Safeguarding Scotland's national collections
Funding to ensure the National Library of Scotland (NLS) remains a national and international asset has been announced by the Culture Secretary.
The exterior of the NLS’s Causewayside building in Edinburgh is to be replaced, with support of over £2 million from the Scottish Government
The building will be transformed into a low energy storage space, significantly reducing energy consumption, and extending its capacity to safeguard more resources for the nation to 2020 and beyond.
Acknowledging the NLS’s important role in bringing the nation’s history and culture to life, Culture Secretary Fiona Hyslop said:
“Our National Collections are a rich resource for promoting Scotland’s unique heritage and distinctive culture, as well as enhancing our learning.
“The NLS provides free access to over 14 million items, and around two million maps, atlases, gazetteers, and cartographic reference works and periodicals are stored in the Causewayside Building, which opened in two phases, in 1989 and in 1995.
“The collections continue to expand, but this investment will avoid the need for new storage to be provided until at least the 2020’s.
“There have been long term problems with the external fabric of the Causewayside building. Although no items in the National Collection have so far suffered damage, it is clear that re-cladding of the exterior is vital. However NLS is also using this as an opportunity to transform the building into a low energy storage facility which will significantly reduce energy consumption and extend the life of the property.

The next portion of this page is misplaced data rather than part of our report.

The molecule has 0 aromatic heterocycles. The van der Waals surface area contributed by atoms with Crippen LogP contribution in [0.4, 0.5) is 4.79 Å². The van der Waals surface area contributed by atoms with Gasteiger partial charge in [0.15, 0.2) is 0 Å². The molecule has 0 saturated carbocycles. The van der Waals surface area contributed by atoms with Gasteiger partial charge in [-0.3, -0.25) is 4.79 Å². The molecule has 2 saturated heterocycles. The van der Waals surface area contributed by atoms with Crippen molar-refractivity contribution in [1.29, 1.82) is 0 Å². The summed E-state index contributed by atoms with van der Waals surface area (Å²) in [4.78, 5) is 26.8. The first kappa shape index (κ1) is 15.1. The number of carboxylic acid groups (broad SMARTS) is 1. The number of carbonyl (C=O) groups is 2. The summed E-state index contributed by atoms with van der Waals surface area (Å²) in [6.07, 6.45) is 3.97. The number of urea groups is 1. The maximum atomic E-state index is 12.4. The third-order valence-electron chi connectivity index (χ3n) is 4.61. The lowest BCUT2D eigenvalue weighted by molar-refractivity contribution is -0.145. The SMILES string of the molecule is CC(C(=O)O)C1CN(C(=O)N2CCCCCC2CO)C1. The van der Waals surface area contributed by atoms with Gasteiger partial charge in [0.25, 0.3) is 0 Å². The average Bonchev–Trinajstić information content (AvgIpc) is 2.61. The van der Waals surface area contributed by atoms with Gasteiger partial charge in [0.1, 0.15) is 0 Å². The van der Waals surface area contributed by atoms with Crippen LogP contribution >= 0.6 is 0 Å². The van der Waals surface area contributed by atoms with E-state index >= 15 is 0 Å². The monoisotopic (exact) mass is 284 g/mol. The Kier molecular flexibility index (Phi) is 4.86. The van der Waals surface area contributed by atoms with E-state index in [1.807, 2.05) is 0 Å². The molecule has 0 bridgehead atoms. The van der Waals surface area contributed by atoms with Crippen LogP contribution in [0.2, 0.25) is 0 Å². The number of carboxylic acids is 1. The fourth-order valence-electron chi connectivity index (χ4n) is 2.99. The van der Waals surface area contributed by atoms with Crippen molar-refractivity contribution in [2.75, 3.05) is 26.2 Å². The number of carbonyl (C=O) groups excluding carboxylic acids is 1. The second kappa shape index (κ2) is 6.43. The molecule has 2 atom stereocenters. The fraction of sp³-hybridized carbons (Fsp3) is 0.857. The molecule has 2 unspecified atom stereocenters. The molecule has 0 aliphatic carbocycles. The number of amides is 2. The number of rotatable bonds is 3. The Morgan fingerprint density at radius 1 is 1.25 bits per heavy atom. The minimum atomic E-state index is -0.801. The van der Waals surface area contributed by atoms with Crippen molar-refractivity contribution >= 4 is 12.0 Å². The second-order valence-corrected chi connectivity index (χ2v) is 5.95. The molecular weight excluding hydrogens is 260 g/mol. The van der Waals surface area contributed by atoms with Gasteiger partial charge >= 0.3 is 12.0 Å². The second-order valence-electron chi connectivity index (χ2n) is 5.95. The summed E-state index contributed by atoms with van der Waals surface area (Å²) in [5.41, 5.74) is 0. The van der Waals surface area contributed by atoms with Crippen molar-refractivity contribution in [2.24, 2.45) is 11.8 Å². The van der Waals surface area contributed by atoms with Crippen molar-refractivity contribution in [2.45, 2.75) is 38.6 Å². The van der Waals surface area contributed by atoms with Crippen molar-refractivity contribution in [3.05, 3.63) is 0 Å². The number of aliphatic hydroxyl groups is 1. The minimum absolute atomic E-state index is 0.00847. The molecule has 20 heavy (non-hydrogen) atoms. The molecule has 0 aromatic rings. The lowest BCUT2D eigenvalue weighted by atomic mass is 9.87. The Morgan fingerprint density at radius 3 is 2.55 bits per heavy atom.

“The NLS is one of Europe’s major research and reference libraries, offering world-class collections and a range of modern library services for the 21st century.”
Martyn Wade, National Librarian and Chief Executive of NLS, said:
”This funding support is very welcome in helping to meet our future plans on collecting and safeguarding the knowledge of Scotland. As Scotland’s only legal deposit library we are entitled to claim a copy of all printed material in the UK. This means we take in more than 4,000 new items every week, requiring three kilometres of new shelving a year.
“Our Causewayside building currently houses half the National Collection. This will allow us to store more material there and, by making the most of the building’s low energy potential, reduce expenditure in the long term.”
The announcement comes ahead of this week’s Stage 3 Parliamentary Debate on the National Library of Scotland Bill (Wednesday 16 May).
The Bill is designed to modernise for the 21st century the functions and governance arrangements of the NLS, strengthen its role in safeguarding and sharing its collections and support its work in bringing the nation's history and culture to life.
The £2.25 million for NLS comes from the 2012-15 Barnett consequentials, as part of the Spring Budget Revision and additional capital spending, the deployment of which was announced in February as part of the Budget Bill which received Royal Assent on 14 March 2012.
The NLS building at 159 Causewayside, Edinburgh is particularly suitable for low energy collection storage, because it has a number of design features that help to reduce the amount of energy required to store the National Collection: these include a high thermal mass, subterranean storage, a perimeter services zone, and localised environmental control. The increased levels of insulation and air-tightness that will result from this project will further reduce energy consumption.